Also available (and cheaper) for Android, ProShot is a good option if you’re looking for RAW capture and additional manual controls.
- Halide ($5.99)
Other reviewers like Halide for its RAW and good intuitive manual controls. It takes advantage of touch features on iPhones to offer one-handed control.
- Snapseed (Free)
Snapseed is noteworthy for its easy-to-use interface, variety of built-in filters, and massive selection of editing tools—from simple brightness and contrast adjustments to more advanced sharpness and effect options. It’s a solid choice for editing and processing photos post-shooting, but since it utilizes the iPhone’s camera app to actually take the photos, there are no manual controls or ability for RAW capture.
How We Tested
In preparation, we researched the market, talked with product managers and designers, and used our own experience using phones and the cameras in them to narrow the field. Then we called in a batch of the most promising phones and put them through our battery of tests. First, we snapped photos with each of an ISO 12233 chart to gauge their resolution, focus, and zoom. Then we shot with them in low light, judging how well the cameras compensated for the darkness without flash. Next came the action portions: Inside, we dropped a ball from the same height each time and hit the shutter button in the cameras’ regular setting and again after tweaking the settings manually (if the phones allowed); outside, we had test editor Riley Missel ride a bike past us in bright sunlight as we took her photo. For portraits, we took pictures of social media editor Katie Fogel before photographer Trevor Raab turned the lens on himself to capture selfies. Throughout the process, we evaluated how easy and intuitive the camera apps were to use, what file types the phones saved the photos as, the number of different picture-taking modes available, and whether or not it was easy and simple to share a high-quality photo once we’d taken it.
One thing to keep in mind: This isn’t a ranking. Few people are likely to buy a phone with a different OS from what they’re used to just because of the camera. And, frankly, camera capability today is so good across the board. Every phone here performed well enough to be worthy of your dollars and will be able to get you the shot, it just depends on what you want when it comes to control, number of modes, sharing capability, and so on. So we broke down the top performers below based on their most outstanding feature or use. Peruse the selection here and, if you’re in the market, pick the one that’s best for your needs.
—BEST WITH iOS—
Apple iPhone 11 Pro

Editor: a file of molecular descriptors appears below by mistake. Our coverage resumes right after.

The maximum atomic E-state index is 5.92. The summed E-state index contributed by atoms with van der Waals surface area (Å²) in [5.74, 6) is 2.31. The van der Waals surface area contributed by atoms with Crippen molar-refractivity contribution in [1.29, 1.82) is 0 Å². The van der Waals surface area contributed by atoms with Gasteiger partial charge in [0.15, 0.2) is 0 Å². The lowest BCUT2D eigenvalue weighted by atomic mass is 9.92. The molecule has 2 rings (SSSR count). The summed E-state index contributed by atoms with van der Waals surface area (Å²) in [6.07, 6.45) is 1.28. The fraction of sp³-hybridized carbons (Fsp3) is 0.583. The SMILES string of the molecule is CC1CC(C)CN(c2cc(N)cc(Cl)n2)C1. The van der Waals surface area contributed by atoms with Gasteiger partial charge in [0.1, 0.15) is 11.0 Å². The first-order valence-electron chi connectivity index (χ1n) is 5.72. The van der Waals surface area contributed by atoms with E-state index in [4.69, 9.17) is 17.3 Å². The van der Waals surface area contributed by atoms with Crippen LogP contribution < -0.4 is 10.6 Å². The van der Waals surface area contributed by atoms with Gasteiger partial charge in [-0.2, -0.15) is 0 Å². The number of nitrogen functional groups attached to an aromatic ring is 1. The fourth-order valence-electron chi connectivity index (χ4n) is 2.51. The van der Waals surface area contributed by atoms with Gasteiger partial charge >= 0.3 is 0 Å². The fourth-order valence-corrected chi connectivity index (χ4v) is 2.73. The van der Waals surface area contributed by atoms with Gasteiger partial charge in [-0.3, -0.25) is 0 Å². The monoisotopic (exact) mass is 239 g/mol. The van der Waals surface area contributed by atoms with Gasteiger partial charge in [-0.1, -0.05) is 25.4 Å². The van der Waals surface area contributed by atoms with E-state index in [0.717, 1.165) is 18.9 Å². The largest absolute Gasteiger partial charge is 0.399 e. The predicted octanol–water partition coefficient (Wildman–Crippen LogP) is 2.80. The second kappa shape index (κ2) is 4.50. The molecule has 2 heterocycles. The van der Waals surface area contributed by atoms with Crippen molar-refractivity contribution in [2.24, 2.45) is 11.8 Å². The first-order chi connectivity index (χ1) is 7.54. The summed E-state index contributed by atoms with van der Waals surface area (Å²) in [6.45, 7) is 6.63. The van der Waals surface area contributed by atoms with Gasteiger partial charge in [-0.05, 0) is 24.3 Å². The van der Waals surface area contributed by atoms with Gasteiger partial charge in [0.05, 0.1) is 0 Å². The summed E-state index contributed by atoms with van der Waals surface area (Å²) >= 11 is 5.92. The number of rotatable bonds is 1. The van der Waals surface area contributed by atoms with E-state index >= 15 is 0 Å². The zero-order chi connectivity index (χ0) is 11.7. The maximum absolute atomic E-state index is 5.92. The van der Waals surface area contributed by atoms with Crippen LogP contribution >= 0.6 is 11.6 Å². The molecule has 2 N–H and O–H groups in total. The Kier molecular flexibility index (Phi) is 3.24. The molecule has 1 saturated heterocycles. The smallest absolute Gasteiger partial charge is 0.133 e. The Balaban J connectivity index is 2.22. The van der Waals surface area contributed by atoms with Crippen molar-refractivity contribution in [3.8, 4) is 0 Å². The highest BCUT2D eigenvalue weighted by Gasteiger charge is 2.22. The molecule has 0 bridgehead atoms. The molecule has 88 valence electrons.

Number and types of lenses: 3 rear (wide, ultrawide, telephoto), 1 front | Megapixels: 12 in each | Modes: Time-Lapse, Slo-mo, Video, Photo, Portrait, Pano | Video resolution: 4K up to 60 fps and 1080p HD up to 60 fps for the rear; 4K up to 60 fps, 1080p HD up to 60 fps for the front
Unsurprisingly, the Apple phone we tested that delivered the best shots was also the highest-end model. (Yes, there is an 11 Pro Max, but other than the larger screen and heavier weight, the specs are the same.) The 11 Pro has an automatic low-light mode, which we were able to override and make use of the adjustable exposure times to collect more light for the shot. And its portrait mode, when we switched to it, was intuitive, with both the rear camera and the front selfie camera recognizing faces. The iPhone allowed us to manually change the aperture while taking portraits, but Apple delivers this functionality through software processing, so the photos we took while tinkering this way came out looking less crisp.
By far the most interesting feature that we noticed during the test, though, was during our action shooting. When we held the ball above the table and dropped it, thinking we were timing the photo to capture the ball when it was equidistant between the table and our hand, the 11 Pro consistently took the photo well before we pressed the shutter button. In some cases, the resulting photos captured the image before the ball had even left our hand. When we followed up with Apple for clarification, they told us that the phone keeps a “rolling buffer of images any time the Camera app is open.” This plays into the Zero Shutter Lag function, which saves “the sharpest frame closest to the time your finger presses down on the shutter so there is no lag in capturing photos.” Meaning in some instances the photo was clearest when the ball hadn’t dropped and wasn’t moving, so that split second before we dropped it was what the iPhone chose to save. Handy, but since we couldn’t manually control the shutter speed in action mode, when we did get the phone to capture the ball in mid-air, it appeared blurry. Though when we were outside photographing Missel riding past us, the shots were clear.